Hello everyone. For the Pico8 Advent Calender Jam 2019, I actually released a game. Yes, you read this sentence correctly, I brought myself to start, plan and finish a game in time and make it pretty. If you don’t know me, that’s quite impressive for my level of laziness.

Introducing Wrap’a’Gift, a small rhythm game where you have to not only reproduce the pattern your helper shows you but do it in the same rhythm as the small elf does to wrap the gift like a pro!

The game's title screen.

If you want to give it a try, try this link to play it on Pico8’s official BBS forum or this other to play it on Itch.io.

The controls are quite simple: just use the arrow keys to reproduce what your helper does when it’s your turn. You have to press X to select an option in the menu and that’s all.

Getting a perfect to finish the game is not needed, but you have a small bonus to get through the 20 levels! So do your best, but don’t worry, any present still counts!

Post mortem.

First thought that come to me : damn. I started a game, I planned it, I released it. It doesn’t happen very often, mind you. My actual goal for the jam wasn’t really to make a game but to finish it. Making prototypes is fine and dandy until you have to convert that energy into making everything but the kitchen sink to convert the prototype into a decent game. Of course, I had high and lows with that project, both in the first 80% and the last 80%. Let’s split that section in three parts so I can dissecate the thing while it’s still hot.

What went wrong?

The first thing that is going to come to me is time budgeting. I started the project a few weeks ago, almost a month and a half and a good chunk of it was very slow. I progressively get more and more involved as soon as the deadline started to poke its nose out. I quickly got the main mechanic (the “metronome”) to make sure that the rhythm part would work, but I still had to “draw the rest of the damned owl”, you know?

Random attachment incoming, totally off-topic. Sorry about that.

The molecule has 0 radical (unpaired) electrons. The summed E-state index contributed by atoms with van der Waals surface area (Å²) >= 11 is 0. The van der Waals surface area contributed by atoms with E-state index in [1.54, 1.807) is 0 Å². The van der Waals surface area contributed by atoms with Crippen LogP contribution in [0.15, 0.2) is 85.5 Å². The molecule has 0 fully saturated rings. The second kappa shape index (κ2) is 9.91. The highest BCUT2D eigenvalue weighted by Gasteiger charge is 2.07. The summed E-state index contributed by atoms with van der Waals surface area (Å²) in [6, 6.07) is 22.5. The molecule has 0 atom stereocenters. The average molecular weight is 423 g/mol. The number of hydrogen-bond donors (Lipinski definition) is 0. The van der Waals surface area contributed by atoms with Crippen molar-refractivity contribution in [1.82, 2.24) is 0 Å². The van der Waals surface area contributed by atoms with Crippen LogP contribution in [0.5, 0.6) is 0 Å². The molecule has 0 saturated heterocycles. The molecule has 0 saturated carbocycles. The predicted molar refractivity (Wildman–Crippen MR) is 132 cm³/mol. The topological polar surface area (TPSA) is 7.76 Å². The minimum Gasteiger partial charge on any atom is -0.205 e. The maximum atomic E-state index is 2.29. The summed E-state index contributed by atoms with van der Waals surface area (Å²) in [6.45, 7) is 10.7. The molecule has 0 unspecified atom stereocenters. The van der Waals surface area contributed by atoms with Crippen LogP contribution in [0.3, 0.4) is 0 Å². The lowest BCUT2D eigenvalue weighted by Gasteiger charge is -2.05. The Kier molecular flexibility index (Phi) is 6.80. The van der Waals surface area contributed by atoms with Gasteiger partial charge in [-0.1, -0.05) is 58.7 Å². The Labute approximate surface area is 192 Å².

Another part where I feel like I have to work is game balancing. The difficulty is varying over the playthrough and I wonder if I didn’t made it just silly. I tried to balance it to let the player breathe, giving even a break time halfway to encourage and let the player catch a break (and eventually hit the start button). But in the end, the game itself feels not deep enough for a real sense of originality on the levels and it was really visible when making the patterns.

Actually, after a few reviews or feedbacks, turns out that the game is damn hard. I planned to make a v2 later this year to tone down the difficulty (like showing a second time what to input, having a metronome to show the timing, slowing down the game on will or keeping the input displayed). I need to get that done to make it more approachable for everyone.

The last optional thing I wonder if I shouldn’t have done is at least a music for the menu. In game, it’s not possible, the tempo of the music would have been too different to not trip off the player and the menu really feels empty.

What went well

Once I got the idea, pretty much clicked into the concept itself. I mocked up quite early a fake game capture to place stuff in a sensible location and somehow, that’s how the game looks now, except a few differences here and there. I also had a blast using the then-newly discovered extra colors, it gave me an extra brown color to play with.

I didn’t expected to have the elf chain gift ready on time either. This is a pile of hacks, like many games coming from a jam but somehow, it works pretty well, at least, on my side.

The first level of the game.

Getting the rhythm done was easier than expected, it was actually the first thing I programed in the project. I wanted to have a “metronome” splitting the game time in beats and sub-beats to properly time stuff on the exact frame. I quikly found that I couldn’t make use of a music as it’d desync quite easily, there is no seting that allows an “easy” sync between game logic, video and audio, so I only used thr sound for feedback.

Programing-wise, I got to make stuff work quite smoothly. The gift wrap graphics was the trickiest part and making the pattern display properly with clipping was done with a little bit of blind testing to optimize the result as much as possible.

Anyway, that was a neat game I could wrap up for the game jam in a shiny package. The difficulty bites a little bit strong, but that’s now some field to improve the game over the original version. Have fun!